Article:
According to the latest data from comScore, Google has the dominant share of search engine market in the U.S. And according to the CIA World Factbook, English is the 3rd most popular language in the world. However, we cannot assume that search engine optimization techniques that work here will work in other countries. Let’s take a look at Eastern Asia to illustrate this point.
When doing SEO for a website in another country, language is a top concern. However, we must not forget that other languages are generally more complex than English. For example, China, Hong Kong and Taiwan use Traditional Chinese while mainland China uses Simplified Chinese. I speak from personal experience in telling you that Japanese is complex as well, because there are three ways of writing out words (hiragana, katakana, kanji), many words are spelled the same but mean different things (for example, “hana” can mean “flower” or “nose”). Japanese people don’t always use the same terminology that we use here in the US (Japanese people refer to “e-mail” as “mail”), and there are multiple ways to say the same thing. Let me give an example to illustrate.
In English, there is only one way to say or spell “search engine.” In Japanese, some people say “search engine” (written in katakana) and some people change the word “search” to its Japanese equivalent “kensaku.” And here are those 2 versions in Japanese:
The point here is that it is crucial to understand the nuances of the local language in order to achieve success with search engine optimization in other countries.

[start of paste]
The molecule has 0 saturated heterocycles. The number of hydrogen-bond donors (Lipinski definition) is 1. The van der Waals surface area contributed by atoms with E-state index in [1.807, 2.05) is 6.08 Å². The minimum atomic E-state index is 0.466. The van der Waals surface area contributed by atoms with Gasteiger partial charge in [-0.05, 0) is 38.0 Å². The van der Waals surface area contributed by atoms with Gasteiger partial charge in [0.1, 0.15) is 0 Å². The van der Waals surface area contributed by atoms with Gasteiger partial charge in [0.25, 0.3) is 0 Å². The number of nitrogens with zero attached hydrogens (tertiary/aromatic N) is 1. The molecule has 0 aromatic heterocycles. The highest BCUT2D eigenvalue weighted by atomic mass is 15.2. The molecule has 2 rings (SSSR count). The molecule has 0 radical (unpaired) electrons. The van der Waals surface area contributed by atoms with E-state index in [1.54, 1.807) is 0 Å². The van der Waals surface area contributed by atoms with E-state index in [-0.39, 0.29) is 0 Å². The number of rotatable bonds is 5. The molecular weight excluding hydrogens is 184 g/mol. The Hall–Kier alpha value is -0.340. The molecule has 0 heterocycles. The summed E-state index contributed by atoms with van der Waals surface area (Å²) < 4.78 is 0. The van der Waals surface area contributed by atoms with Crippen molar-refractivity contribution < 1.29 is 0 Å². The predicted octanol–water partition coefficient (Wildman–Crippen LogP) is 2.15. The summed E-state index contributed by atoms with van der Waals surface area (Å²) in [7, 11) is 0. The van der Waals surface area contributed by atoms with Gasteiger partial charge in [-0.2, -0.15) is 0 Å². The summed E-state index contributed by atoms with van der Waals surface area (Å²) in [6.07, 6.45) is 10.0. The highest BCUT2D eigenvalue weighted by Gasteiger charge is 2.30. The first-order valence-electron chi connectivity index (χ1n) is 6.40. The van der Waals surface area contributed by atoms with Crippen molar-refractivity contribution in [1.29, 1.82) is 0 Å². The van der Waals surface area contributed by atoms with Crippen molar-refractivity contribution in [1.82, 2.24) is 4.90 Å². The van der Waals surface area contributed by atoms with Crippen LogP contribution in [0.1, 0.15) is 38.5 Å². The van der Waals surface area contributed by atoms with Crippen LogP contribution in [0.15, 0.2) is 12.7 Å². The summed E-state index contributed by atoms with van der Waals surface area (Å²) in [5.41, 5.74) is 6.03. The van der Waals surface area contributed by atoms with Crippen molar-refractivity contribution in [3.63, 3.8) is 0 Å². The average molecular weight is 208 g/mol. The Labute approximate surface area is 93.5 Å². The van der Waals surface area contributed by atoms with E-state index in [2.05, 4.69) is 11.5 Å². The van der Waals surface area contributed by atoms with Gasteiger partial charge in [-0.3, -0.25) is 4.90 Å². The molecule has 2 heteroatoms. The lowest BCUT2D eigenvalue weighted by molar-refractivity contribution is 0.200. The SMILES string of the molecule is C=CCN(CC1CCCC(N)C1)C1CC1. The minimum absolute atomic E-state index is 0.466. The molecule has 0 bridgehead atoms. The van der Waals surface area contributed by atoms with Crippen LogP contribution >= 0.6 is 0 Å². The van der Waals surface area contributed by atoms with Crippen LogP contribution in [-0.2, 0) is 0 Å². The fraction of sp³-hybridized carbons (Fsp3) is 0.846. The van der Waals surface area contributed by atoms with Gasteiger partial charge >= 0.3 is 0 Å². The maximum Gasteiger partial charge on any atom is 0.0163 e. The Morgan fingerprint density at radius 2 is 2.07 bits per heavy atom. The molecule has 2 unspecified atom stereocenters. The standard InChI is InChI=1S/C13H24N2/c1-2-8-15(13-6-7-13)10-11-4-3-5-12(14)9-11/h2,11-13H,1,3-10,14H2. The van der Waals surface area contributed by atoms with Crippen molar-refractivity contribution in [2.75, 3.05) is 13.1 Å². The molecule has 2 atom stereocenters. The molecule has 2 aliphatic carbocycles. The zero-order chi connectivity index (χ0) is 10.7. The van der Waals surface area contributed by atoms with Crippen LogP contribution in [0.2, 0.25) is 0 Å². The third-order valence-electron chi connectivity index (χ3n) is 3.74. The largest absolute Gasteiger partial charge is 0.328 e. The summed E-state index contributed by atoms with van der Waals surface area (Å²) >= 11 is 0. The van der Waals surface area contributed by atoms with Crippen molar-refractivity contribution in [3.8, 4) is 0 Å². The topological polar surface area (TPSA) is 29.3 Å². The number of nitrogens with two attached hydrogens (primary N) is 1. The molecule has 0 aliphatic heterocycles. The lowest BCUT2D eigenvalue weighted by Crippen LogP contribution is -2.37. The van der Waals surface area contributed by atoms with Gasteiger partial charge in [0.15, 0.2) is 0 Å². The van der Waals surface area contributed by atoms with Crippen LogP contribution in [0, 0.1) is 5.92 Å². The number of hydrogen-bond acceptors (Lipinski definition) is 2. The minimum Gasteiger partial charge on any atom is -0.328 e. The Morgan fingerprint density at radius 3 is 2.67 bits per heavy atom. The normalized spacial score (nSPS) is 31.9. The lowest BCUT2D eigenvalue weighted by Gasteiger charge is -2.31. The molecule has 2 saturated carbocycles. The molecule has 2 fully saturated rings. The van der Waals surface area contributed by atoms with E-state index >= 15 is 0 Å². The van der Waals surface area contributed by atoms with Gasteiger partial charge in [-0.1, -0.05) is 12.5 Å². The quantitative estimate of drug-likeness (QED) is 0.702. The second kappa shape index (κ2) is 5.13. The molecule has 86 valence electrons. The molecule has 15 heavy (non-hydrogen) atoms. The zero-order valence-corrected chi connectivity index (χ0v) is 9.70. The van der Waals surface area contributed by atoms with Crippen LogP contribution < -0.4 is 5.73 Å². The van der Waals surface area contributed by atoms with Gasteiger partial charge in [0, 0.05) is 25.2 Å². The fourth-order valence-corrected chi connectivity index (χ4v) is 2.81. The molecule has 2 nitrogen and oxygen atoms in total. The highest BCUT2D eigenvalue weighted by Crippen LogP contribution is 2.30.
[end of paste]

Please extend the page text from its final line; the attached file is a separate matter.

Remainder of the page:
While Google dominates the search engine market in the U.S., the story is different overseas. In China, Baidu controls roughly two-thirds of the market, especially because as we all know, Google pulled out of mainland China. Yahoo!, Bing, and other local players each control about 1 to 2% of the market share. This is important to know because Baidu’s algorithm for search ranking places more emphasis on the quantity of links rather than the quality, unlike Google. Another difference is that with Baidu, alt tags, heading tags and anchor text all carry a lot of weight.
In Japan, Google and Yahoo hold the top 2 positions in search engine market share, just as they do here. However, a very important distinction is that it is in reverse, where Yahoo! holds the top spot in Japan, not Google. This can be attributed to the fact that Yahoo! Japan reaches 80% of all Internet users in Japan. Since Yahoo and Google may use different algorithms for their search rankings, this is something to keep in mind. Also, 3G has over 95% penetration in the Japanese market, meaning that many more people use the Internet on their cell phones than in other countries, so SEO for mobile websites is also something that should be looked at.
So what’s the lesson in all of this? As with any SEO initiative, no matter where you are, keyword research is very important, and it is also important to understand what elements can help your ranking in search engines.